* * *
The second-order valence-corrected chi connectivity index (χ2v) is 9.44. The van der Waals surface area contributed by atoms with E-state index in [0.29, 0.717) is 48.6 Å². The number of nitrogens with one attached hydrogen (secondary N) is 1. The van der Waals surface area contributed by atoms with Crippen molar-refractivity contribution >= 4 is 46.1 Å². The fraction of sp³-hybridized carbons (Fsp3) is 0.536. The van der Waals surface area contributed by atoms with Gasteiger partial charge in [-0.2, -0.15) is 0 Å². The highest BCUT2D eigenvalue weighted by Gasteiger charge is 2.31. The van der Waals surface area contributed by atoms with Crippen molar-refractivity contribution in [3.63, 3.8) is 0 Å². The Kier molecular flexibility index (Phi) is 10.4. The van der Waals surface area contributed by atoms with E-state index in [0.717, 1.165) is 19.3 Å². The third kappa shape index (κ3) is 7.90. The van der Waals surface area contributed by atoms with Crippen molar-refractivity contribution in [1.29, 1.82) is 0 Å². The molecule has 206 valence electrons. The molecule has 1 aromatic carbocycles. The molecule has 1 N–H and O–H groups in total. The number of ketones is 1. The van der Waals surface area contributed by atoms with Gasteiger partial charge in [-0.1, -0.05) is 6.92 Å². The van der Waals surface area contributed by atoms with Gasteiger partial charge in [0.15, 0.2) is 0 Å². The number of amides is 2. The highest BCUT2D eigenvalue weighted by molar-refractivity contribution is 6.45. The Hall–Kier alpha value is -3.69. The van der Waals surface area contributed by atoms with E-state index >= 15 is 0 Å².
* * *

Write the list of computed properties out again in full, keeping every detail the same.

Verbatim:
The second-order valence-corrected chi connectivity index (χ2v) is 9.44. The van der Waals surface area contributed by atoms with E-state index in [0.29, 0.717) is 48.6 Å². The number of nitrogens with one attached hydrogen (secondary N) is 1. The van der Waals surface area contributed by atoms with Crippen molar-refractivity contribution >= 4 is 46.1 Å². The fraction of sp³-hybridized carbons (Fsp3) is 0.536. The van der Waals surface area contributed by atoms with Gasteiger partial charge in [-0.2, -0.15) is 0 Å². The highest BCUT2D eigenvalue weighted by Gasteiger charge is 2.31. The van der Waals surface area contributed by atoms with Crippen molar-refractivity contribution in [3.63, 3.8) is 0 Å². The Kier molecular flexibility index (Phi) is 10.4. The van der Waals surface area contributed by atoms with E-state index in [0.717, 1.165) is 19.3 Å². The third kappa shape index (κ3) is 7.90. The van der Waals surface area contributed by atoms with Crippen molar-refractivity contribution in [1.29, 1.82) is 0 Å². The molecule has 206 valence electrons. The molecule has 1 aromatic carbocycles. The molecule has 1 N–H and O–H groups in total. The number of ketones is 1. The van der Waals surface area contributed by atoms with Gasteiger partial charge in [-0.1, -0.05) is 6.92 Å². The van der Waals surface area contributed by atoms with Gasteiger partial charge in [0.15, 0.2) is 0 Å². The number of amides is 2. The highest BCUT2D eigenvalue weighted by molar-refractivity contribution is 6.45. The Hall–Kier alpha value is -3.69. The van der Waals surface area contributed by atoms with E-state index >= 15 is 0 Å².